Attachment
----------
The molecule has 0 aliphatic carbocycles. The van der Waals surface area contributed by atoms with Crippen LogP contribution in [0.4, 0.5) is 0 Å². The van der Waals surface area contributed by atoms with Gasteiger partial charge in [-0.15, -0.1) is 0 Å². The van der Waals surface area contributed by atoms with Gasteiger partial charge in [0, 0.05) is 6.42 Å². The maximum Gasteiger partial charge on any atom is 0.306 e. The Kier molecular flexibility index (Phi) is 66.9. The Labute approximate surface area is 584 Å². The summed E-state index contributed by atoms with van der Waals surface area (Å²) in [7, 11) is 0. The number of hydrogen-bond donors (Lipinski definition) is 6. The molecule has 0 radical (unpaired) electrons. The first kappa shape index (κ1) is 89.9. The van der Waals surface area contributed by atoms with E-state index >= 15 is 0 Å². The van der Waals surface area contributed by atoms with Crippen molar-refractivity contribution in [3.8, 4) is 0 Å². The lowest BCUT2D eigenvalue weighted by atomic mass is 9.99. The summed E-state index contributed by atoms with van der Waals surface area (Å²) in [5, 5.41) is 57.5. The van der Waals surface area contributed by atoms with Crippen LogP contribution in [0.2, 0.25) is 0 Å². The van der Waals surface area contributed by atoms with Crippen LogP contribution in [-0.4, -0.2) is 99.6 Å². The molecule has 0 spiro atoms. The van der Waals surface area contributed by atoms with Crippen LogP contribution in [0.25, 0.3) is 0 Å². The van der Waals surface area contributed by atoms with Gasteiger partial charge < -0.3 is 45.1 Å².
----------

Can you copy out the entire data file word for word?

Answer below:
The molecule has 0 aliphatic carbocycles. The van der Waals surface area contributed by atoms with Crippen LogP contribution in [0.4, 0.5) is 0 Å². The van der Waals surface area contributed by atoms with Gasteiger partial charge in [-0.15, -0.1) is 0 Å². The van der Waals surface area contributed by atoms with Gasteiger partial charge in [0, 0.05) is 6.42 Å². The maximum Gasteiger partial charge on any atom is 0.306 e. The Kier molecular flexibility index (Phi) is 66.9. The Labute approximate surface area is 584 Å². The summed E-state index contributed by atoms with van der Waals surface area (Å²) in [7, 11) is 0. The number of hydrogen-bond donors (Lipinski definition) is 6. The molecule has 0 radical (unpaired) electrons. The first kappa shape index (κ1) is 89.9. The van der Waals surface area contributed by atoms with E-state index >= 15 is 0 Å². The van der Waals surface area contributed by atoms with Crippen molar-refractivity contribution in [3.8, 4) is 0 Å². The lowest BCUT2D eigenvalue weighted by atomic mass is 9.99. The summed E-state index contributed by atoms with van der Waals surface area (Å²) in [5, 5.41) is 57.5. The van der Waals surface area contributed by atoms with Crippen LogP contribution in [0.2, 0.25) is 0 Å². The van der Waals surface area contributed by atoms with Crippen LogP contribution in [-0.4, -0.2) is 99.6 Å². The molecule has 0 spiro atoms. The van der Waals surface area contributed by atoms with Crippen LogP contribution in [0.25, 0.3) is 0 Å². The van der Waals surface area contributed by atoms with Gasteiger partial charge < -0.3 is 45.1 Å².